The Elms virtual tour is amazing.

Wonderful!!!

Needs more class war

Tomorrow is #401Gives Day! Starting at 6am on April 1, you can donate to your favorite local nonprofits to support them through these difficult times. We hope that you consider supporting RIHS in our efforts of honoring, interpreting, and sharing our state’s vibrant history! #401gives #rhodeislandhistory #historyisimportant ... See MoreSee Less

Tomorrow is #401Gives Day! Starting at 6am on April 1, you can donate to your favorite local nonprofits to support them through these difficult times. We hope that you consider supporting RIHS in our efforts of honoring, interpreting, and sharing our state’s vibrant history!  #401gives #rhodeislandhistory #historyisimportant

Chateau-sur-Mer has some of the most impressive interior decoration to be found anywhere in Newport. One highlight is a set of inlaid tiles over one of the fireplaces.? Preservation Society Collections Manager Katherine Garrett-Cox explains their origins and significance.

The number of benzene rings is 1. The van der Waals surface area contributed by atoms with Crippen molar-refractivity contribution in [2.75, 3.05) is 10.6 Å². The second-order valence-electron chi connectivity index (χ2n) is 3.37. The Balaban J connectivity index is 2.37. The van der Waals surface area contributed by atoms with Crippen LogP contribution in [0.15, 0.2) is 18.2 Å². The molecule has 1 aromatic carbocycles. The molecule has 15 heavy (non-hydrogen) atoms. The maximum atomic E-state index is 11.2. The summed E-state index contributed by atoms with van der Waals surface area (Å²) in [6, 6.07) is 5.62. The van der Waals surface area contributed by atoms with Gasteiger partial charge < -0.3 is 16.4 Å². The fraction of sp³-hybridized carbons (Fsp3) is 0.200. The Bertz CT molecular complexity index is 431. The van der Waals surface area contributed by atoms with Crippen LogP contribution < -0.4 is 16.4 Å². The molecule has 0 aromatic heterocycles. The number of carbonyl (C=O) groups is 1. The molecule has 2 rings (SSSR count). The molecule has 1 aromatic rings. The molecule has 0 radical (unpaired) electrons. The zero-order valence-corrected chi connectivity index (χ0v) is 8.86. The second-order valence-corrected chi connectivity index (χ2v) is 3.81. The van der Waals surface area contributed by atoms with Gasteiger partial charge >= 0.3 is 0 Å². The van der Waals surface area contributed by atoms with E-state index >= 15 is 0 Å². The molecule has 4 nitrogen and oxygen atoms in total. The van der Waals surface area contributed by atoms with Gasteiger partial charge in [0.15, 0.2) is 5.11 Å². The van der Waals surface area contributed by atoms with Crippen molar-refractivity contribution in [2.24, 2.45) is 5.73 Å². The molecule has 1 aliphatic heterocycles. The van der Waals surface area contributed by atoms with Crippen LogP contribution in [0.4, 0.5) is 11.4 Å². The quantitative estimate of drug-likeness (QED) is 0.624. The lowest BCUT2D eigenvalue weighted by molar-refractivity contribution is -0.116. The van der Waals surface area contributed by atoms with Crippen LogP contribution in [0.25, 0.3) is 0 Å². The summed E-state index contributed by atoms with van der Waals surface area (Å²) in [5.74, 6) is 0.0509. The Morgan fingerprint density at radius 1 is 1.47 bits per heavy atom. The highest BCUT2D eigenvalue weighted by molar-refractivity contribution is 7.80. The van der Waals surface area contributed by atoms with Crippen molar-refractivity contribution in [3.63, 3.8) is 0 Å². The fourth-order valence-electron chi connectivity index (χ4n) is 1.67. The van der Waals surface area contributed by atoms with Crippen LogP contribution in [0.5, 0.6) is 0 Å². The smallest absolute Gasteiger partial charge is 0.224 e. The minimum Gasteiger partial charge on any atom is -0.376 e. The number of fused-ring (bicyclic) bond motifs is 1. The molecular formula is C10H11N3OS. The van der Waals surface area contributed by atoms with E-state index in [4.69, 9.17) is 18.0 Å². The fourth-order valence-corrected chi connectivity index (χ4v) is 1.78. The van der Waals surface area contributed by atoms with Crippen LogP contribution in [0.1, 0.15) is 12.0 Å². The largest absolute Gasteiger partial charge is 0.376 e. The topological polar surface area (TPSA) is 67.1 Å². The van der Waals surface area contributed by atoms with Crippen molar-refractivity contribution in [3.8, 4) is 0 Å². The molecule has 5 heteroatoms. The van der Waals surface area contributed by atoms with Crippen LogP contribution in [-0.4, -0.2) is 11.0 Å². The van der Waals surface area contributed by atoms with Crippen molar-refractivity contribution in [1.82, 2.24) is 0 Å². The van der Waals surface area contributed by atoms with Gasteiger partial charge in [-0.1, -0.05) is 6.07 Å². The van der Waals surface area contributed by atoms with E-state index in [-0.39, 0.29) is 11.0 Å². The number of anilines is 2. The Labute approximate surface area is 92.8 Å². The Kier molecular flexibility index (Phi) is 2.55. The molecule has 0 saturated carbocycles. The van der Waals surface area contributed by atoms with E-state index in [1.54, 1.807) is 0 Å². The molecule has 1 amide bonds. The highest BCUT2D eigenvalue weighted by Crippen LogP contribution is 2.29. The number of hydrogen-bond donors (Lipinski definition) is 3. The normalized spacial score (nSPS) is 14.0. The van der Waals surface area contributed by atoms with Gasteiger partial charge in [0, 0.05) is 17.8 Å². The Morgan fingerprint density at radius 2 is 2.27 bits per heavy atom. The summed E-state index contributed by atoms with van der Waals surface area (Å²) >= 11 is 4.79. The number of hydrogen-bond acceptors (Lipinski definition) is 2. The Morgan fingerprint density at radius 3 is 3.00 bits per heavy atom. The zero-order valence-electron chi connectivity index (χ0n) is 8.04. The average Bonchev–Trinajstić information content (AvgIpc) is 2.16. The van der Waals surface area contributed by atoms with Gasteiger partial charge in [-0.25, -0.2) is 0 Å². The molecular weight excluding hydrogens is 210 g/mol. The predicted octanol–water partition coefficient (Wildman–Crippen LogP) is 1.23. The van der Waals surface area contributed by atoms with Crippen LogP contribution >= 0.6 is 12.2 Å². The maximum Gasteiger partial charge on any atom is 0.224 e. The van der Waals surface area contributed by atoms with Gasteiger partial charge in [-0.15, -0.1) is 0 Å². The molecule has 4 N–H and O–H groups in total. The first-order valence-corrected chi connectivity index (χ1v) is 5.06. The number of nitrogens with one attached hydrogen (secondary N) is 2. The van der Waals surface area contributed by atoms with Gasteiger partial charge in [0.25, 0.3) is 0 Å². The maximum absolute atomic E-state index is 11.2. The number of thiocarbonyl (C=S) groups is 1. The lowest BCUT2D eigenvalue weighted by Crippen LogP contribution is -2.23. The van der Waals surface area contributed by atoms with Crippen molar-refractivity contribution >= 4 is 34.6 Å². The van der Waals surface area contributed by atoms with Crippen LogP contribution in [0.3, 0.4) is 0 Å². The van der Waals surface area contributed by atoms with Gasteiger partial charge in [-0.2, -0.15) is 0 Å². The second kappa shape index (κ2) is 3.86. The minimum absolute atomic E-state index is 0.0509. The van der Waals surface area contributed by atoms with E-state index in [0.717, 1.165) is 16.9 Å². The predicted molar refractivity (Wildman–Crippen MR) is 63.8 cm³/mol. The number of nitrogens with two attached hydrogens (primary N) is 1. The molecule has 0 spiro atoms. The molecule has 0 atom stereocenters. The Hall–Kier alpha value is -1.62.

#newportmansionsfromhome
#MuseumsFromHome
#AloneTogether
#newportmansionsstrong
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One of the most striking artifacts in the Millyard Museum is Ashland No. 1, the 1871 Amoskeag steam fire engine that was manufactured right in the Millyard. Learn more in this 'Manchester Moment.'

Click here: vimeopro.com/mpts16/john-clayton-presents-manchester-moments/video/283815855
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Awesome and thank you John Clayton for sharing this video with me .

What is the Old Man of the Mountain? Where was it, and what happened to it? Watch this video to find out all about one of New Hampshire's most beloved symbols. #TeachingTuesday ... See MoreSee Less

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Experiences become more meaningful when they are shared with people who love what you love. Thank you @Barbiebrazda for sharing a Rosecliff memory so perfectly framed and proportioned! ... See MoreSee Less

Experiences become more meaningful when they are shared with people who love what you love.  Thank you @Barbiebrazda for sharing a Rosecliff memory so perfectly framed and proportioned!